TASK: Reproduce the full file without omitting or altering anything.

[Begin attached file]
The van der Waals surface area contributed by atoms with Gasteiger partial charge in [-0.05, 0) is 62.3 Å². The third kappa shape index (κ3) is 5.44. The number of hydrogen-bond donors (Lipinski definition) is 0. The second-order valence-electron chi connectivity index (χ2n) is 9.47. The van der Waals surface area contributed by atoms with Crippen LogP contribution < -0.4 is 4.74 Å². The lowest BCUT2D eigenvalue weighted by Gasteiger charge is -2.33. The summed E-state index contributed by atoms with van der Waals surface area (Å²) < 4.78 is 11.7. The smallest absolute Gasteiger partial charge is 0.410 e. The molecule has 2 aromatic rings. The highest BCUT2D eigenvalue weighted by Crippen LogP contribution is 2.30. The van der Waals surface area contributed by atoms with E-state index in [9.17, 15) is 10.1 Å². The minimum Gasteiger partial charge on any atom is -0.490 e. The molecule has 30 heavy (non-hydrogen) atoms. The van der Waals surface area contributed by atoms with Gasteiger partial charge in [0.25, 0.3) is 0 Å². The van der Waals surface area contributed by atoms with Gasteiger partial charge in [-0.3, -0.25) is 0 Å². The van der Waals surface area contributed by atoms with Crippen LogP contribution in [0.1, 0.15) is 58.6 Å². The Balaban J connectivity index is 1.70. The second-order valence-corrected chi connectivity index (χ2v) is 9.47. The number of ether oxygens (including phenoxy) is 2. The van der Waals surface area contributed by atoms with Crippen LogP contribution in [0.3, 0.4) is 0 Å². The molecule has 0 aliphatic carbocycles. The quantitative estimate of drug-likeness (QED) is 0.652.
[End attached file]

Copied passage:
The van der Waals surface area contributed by atoms with Gasteiger partial charge in [-0.05, 0) is 62.3 Å². The third kappa shape index (κ3) is 5.44. The number of hydrogen-bond donors (Lipinski definition) is 0. The second-order valence-electron chi connectivity index (χ2n) is 9.47. The van der Waals surface area contributed by atoms with Crippen LogP contribution < -0.4 is 4.74 Å². The lowest BCUT2D eigenvalue weighted by Gasteiger charge is -2.33. The summed E-state index contributed by atoms with van der Waals surface area (Å²) < 4.78 is 11.7. The smallest absolute Gasteiger partial charge is 0.410 e. The molecule has 2 aromatic rings. The highest BCUT2D eigenvalue weighted by Crippen LogP contribution is 2.30. The van der Waals surface area contributed by atoms with E-state index in [9.17, 15) is 10.1 Å². The minimum Gasteiger partial charge on any atom is -0.490 e. The molecule has 30 heavy (non-hydrogen) atoms. The van der Waals surface area contributed by atoms with Gasteiger partial charge in [0.25, 0.3) is 0 Å². The van der Waals surface area contributed by atoms with Gasteiger partial charge in [-0.3, -0.25) is 0 Å². The van der Waals surface area contributed by atoms with Crippen LogP contribution in [0.1, 0.15) is 58.6 Å². The Balaban J connectivity index is 1.70. The second-order valence-corrected chi connectivity index (χ2v) is 9.47. The number of ether oxygens (including phenoxy) is 2. The van der Waals surface area contributed by atoms with Crippen LogP contribution in [0.3, 0.4) is 0 Å². The molecule has 0 aliphatic carbocycles. The quantitative estimate of drug-likeness (QED) is 0.652.